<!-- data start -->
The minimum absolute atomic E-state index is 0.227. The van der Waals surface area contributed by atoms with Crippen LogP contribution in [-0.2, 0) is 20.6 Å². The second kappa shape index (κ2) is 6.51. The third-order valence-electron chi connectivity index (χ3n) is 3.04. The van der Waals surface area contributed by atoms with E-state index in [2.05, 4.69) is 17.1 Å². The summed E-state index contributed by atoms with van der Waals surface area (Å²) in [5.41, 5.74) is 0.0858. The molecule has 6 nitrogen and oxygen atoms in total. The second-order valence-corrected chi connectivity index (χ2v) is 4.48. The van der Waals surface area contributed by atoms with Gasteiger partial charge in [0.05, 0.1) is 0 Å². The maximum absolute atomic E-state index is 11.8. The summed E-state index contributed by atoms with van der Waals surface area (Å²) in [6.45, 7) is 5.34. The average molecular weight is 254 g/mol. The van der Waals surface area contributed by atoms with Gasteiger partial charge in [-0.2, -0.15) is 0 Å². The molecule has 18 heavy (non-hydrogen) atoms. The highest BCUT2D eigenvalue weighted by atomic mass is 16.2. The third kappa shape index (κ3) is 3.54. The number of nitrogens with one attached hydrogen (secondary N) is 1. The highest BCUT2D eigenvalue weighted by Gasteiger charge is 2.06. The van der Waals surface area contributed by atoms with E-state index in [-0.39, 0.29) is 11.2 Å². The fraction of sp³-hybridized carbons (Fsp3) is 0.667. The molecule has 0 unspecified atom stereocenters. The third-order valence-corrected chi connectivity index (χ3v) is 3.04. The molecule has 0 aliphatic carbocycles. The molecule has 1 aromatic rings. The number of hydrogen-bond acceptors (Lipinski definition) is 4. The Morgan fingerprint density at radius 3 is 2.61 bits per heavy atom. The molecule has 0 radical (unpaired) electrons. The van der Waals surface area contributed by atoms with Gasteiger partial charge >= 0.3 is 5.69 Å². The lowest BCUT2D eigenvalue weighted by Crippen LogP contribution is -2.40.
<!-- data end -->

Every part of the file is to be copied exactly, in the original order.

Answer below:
The minimum absolute atomic E-state index is 0.227. The van der Waals surface area contributed by atoms with Crippen LogP contribution in [-0.2, 0) is 20.6 Å². The second kappa shape index (κ2) is 6.51. The third-order valence-electron chi connectivity index (χ3n) is 3.04. The van der Waals surface area contributed by atoms with E-state index in [2.05, 4.69) is 17.1 Å². The summed E-state index contributed by atoms with van der Waals surface area (Å²) in [5.41, 5.74) is 0.0858. The molecule has 6 nitrogen and oxygen atoms in total. The second-order valence-corrected chi connectivity index (χ2v) is 4.48. The van der Waals surface area contributed by atoms with Gasteiger partial charge in [0.05, 0.1) is 0 Å². The maximum absolute atomic E-state index is 11.8. The summed E-state index contributed by atoms with van der Waals surface area (Å²) in [6.45, 7) is 5.34. The average molecular weight is 254 g/mol. The van der Waals surface area contributed by atoms with Gasteiger partial charge in [-0.2, -0.15) is 0 Å². The molecule has 18 heavy (non-hydrogen) atoms. The highest BCUT2D eigenvalue weighted by atomic mass is 16.2. The third kappa shape index (κ3) is 3.54. The number of nitrogens with one attached hydrogen (secondary N) is 1. The highest BCUT2D eigenvalue weighted by Gasteiger charge is 2.06. The van der Waals surface area contributed by atoms with E-state index in [-0.39, 0.29) is 11.2 Å². The fraction of sp³-hybridized carbons (Fsp3) is 0.667. The molecule has 0 unspecified atom stereocenters. The third-order valence-corrected chi connectivity index (χ3v) is 3.04. The molecule has 0 aliphatic carbocycles. The molecule has 1 aromatic rings. The number of hydrogen-bond acceptors (Lipinski definition) is 4. The Morgan fingerprint density at radius 3 is 2.61 bits per heavy atom. The molecule has 0 radical (unpaired) electrons. The van der Waals surface area contributed by atoms with Gasteiger partial charge >= 0.3 is 5.69 Å². The lowest BCUT2D eigenvalue weighted by Crippen LogP contribution is -2.40.